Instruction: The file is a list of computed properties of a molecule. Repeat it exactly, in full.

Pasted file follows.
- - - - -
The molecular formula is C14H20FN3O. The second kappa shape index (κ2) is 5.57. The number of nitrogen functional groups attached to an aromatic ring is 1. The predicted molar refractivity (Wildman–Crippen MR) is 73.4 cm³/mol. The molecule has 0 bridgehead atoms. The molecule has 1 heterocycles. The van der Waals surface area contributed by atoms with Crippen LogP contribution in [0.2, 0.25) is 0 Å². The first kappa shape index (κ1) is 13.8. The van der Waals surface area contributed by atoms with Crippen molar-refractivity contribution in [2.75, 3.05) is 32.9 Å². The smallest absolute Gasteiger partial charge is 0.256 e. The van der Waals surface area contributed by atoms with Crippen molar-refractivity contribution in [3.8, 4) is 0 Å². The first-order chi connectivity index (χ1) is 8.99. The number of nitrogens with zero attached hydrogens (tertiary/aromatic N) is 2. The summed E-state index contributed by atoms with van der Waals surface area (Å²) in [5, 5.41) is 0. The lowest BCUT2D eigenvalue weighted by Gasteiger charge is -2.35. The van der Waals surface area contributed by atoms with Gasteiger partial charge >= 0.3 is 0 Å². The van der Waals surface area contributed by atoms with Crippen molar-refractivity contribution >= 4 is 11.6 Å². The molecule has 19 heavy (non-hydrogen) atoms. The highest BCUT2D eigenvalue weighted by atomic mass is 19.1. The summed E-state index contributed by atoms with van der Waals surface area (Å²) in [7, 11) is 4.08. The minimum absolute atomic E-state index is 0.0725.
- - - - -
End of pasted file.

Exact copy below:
The molecular formula is C14H20FN3O. The second kappa shape index (κ2) is 5.57. The number of nitrogen functional groups attached to an aromatic ring is 1. The predicted molar refractivity (Wildman–Crippen MR) is 73.4 cm³/mol. The molecule has 0 bridgehead atoms. The molecule has 1 heterocycles. The van der Waals surface area contributed by atoms with Crippen LogP contribution in [0.2, 0.25) is 0 Å². The first kappa shape index (κ1) is 13.8. The van der Waals surface area contributed by atoms with Crippen molar-refractivity contribution in [2.75, 3.05) is 32.9 Å². The smallest absolute Gasteiger partial charge is 0.256 e. The van der Waals surface area contributed by atoms with Crippen molar-refractivity contribution in [3.8, 4) is 0 Å². The first-order chi connectivity index (χ1) is 8.99. The number of nitrogens with zero attached hydrogens (tertiary/aromatic N) is 2. The summed E-state index contributed by atoms with van der Waals surface area (Å²) in [5, 5.41) is 0. The lowest BCUT2D eigenvalue weighted by Gasteiger charge is -2.35. The van der Waals surface area contributed by atoms with Gasteiger partial charge >= 0.3 is 0 Å². The van der Waals surface area contributed by atoms with Crippen molar-refractivity contribution >= 4 is 11.6 Å². The molecule has 19 heavy (non-hydrogen) atoms. The highest BCUT2D eigenvalue weighted by atomic mass is 19.1. The summed E-state index contributed by atoms with van der Waals surface area (Å²) in [7, 11) is 4.08. The minimum absolute atomic E-state index is 0.0725.